New Canadian standard for healthcare facility design
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A new Canadian Standard Association (CSA) standard can help hospitals and healthcare facilities reduce infections, plan for pandemics, protect newborns and the elderly, and care for obese patients.
Released last month, CSA Z8000, Canadian Healthcare Facilities–Planning, Design, and Construction, sets out requirements and addresses concerns specific to healthcare facilities, beyond what is contained in building codes and guidelines.
"The standard aims to improve the safety, effectiveness, and efficiency of healthcare facilities by focusing on five key principles: operations, accessibility, safety and security, infection control, and sustainability (OASIS)," Bonnie Rose, CSA president, told Construction Canada Online. "It provides a nationally recognized baseline for healthcare facility design and construction/renovation in Canada."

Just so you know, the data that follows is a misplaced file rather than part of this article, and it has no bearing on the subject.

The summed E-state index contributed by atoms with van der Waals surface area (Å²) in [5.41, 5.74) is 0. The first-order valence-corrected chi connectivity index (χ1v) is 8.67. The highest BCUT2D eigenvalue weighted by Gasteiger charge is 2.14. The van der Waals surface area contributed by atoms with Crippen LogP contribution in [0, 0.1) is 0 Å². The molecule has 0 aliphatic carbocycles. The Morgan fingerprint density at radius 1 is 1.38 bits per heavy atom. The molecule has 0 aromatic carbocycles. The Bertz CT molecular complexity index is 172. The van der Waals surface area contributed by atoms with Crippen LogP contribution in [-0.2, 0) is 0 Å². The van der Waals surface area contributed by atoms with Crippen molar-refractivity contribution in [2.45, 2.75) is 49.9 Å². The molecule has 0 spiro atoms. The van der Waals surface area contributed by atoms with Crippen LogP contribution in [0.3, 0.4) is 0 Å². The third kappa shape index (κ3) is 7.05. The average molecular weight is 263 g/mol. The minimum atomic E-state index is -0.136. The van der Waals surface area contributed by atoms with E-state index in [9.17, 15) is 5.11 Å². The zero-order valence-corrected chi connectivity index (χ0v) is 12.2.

According to Rose, the standard was developed with representation from seven provincial health ministries. CSA and its committee members are working to have the new standard integrated into provincial/territorial planning and specification processes for hospital construction. Architects, engineers, and specifiers benefit from having a common language to describe facility planning processes, components, and systems for projects such as acute care hospitals, long-term care facilities, and outpatient care (e.g. clinics and dentist/doctor offices).